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Metro Detroit Greens (Wayne, Oakland & Macomb Counties)

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On August 30, I circulated a request for articles written for this web site. The next day, I got this reply.
- Art Myatt

Hi, here is a piece the NY State Greens have had posted since 5/98, written when I lived in Vancouver (the other one -- in Clark County, Washington, just across the river from Portland, OR). Feel free to post this on the site if you like. Thanks!

John Gear, FairvoteMichigan@home.com


The Apathy Party

by John Gear

Marcia Wolf's front page piece on the two major parties in Clark County (April 27, "Right stuff has the upper hand") is a great example of how preconceived notions cause trained reporters to miss the obvious.

What did Wolf miss? Only the largest, fastest-growing political party in Clark County: the Apathy Party, the unacknowledged offspring of the Democratic and Republican Parties.

(Although both formally deny that it exists, informally both blame the other for it, when they're not blaming the citizenry.)

By objective measures, Apathy is clearly the lead party nationally and is surging in Clark County. A more accurate headline and subtitle for Wolf's story would have been "'None of the above' has upper hand; once a bastion of the big two, Clark County has shifted to the Apathy Party in a big way."

Why care about the Apathy Party? For starters, if we don't take off our two-parties only glasses we only see through a two-party filter-which means we can't figure out why the Apathy Party is booming.

Of course, it's easy to write the story as Wolf did. Take two parties, two officials, and a handful of soundbites from each "side" (with everyone attempting to use their quotes to spin the story their way), and presto, the story writes itself.

Newspapers love the "two horse race" storyline. It says politics is nothing but two parties jockeying for position. Every issue can be examined for how it helps or hurts one party or the other-regardless of whether the reporter knows little or nothing about the issue. And the horse race model means that reporters need never admit that they don't know something. They can always write a story like Wolf's about "Who's ahead."

Couple this with the "blame the victim" game and you have a perfect recipe for Apathy Party growth. ("Blame the victim" is what TV producers do when they say they produce crappy shows because that's what people want. The consultants who rule the two big parties today try a variant. They all say that, while they would love to focus on issues and solutions, that's not what voters want.)

Which can make joining the Apathy Party seem like a perfectly rational move. A majority of people now see politics as just a Punch and Judy show: two puppets who do little other than beat on each other in response to commands from people hidden offstage-the people and companies who pour money into campaigns.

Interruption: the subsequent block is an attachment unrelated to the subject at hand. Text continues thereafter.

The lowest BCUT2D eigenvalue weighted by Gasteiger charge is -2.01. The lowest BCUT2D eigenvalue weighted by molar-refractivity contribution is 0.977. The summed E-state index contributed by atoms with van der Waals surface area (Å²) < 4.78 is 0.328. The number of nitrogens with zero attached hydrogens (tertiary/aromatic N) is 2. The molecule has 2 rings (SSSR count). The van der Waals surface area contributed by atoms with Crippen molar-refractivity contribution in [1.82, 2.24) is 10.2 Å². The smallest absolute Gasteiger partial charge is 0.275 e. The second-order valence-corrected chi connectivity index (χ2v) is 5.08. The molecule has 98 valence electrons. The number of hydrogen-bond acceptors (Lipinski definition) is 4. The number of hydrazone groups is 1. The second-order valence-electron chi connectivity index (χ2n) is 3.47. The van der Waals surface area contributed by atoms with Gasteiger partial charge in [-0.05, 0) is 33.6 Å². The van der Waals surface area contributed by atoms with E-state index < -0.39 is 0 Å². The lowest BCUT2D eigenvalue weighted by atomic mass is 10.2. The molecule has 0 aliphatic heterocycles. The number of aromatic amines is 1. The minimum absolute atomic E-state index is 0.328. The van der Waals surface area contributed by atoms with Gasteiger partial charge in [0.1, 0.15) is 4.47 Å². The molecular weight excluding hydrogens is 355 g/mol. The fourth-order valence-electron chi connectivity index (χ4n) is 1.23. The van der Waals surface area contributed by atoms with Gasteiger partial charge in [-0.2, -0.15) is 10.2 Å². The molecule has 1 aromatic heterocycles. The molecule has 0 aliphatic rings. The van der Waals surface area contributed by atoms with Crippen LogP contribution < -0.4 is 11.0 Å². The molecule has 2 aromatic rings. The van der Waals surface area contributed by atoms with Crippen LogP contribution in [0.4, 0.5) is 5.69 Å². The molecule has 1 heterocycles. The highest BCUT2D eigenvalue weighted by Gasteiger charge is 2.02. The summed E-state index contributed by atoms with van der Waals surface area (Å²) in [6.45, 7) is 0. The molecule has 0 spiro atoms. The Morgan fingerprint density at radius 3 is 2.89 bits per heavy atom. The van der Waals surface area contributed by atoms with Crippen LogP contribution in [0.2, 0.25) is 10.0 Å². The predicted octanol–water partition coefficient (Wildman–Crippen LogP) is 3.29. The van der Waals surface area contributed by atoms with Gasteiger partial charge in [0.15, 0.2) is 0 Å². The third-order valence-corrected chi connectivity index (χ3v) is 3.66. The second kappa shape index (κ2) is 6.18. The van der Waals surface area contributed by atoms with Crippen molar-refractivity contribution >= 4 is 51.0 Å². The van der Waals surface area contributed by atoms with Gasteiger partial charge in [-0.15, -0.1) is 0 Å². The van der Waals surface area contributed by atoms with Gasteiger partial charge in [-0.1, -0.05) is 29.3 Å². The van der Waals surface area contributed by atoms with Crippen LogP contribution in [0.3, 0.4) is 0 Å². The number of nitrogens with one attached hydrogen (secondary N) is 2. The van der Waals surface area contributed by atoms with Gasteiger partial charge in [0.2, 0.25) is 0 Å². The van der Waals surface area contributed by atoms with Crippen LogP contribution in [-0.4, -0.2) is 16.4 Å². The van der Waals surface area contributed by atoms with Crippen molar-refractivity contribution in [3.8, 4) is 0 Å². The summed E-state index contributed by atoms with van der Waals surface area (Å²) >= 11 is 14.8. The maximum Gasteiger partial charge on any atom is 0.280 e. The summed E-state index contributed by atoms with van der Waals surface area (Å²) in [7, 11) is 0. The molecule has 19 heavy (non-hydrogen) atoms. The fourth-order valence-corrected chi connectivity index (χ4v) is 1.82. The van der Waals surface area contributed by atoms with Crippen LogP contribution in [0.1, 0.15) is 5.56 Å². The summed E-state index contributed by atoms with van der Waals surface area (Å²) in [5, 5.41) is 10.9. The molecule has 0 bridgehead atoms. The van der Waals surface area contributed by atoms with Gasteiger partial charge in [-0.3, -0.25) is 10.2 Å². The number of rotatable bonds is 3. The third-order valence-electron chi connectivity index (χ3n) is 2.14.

All is not lost, however. There is something we could try if we want to avoid takeover by the Apathy Party. We could examine our winner-take-all model. We can ask whether it contributes to the low quality of election campaigns we suffer from-and the low turnout that results.

Because our schools and the press act as if it were a top secret, you may not know that most democracies don't use the same election rules we do. They use one form or another of proportional representation (PR). PR is nothing more than a two-word description of how our country's republican democracy is supposed to work: representation according to numbers.

It is no accident that both South Africa and Ireland have recently chosen PR elections instead of winner take all. They know that giving no representation to people who get 49.999 percent of the vote is a sure way to boost the Apathy Party-or even more dangerous ones. But in the US, that's common. In fact, that's the goal of the parties under our system: deny any representation to the other side, even if they represent half the people.

That bears repeating: our winner-take-all system "works"-to the extent that it does-by encouraging the two main parties to do everything possible to prevent any other views from being heard in the halls of power. No wonder so many people feel alienated from politics. Sports are zero sum games, where one person has to lose for the other to win. But politics doesn't have to be; only our winner-take-all system makes it so.

And that system tells candidates "pretend to be all things to all people" and "avoid anything that an opponent can call extreme," because that can lose you votes. This ends up boosting Apathy anyway, because it makes the 5% or 10% of voters who swing back and forth across party lines the most important voters of all. By definition, swing voters don't identify strongly with a party. And the people who don't identify with a party tend to vote based on one or maybe two issues. They know the least about all "other' issues.

It's time that we examined why a party with no candidates and no platform (other than "Don't vote, it just encourages 'em.") is surging in Clark County, and it's time we stopped overlooking the role our election rules have in fueling that trend. It's time to learn more about proportional representation. To find out more about it, write to the Center for Voting and Democracy at PO Box 60037, Washington DC, 20039, or check their website at http://www.fairvote.org


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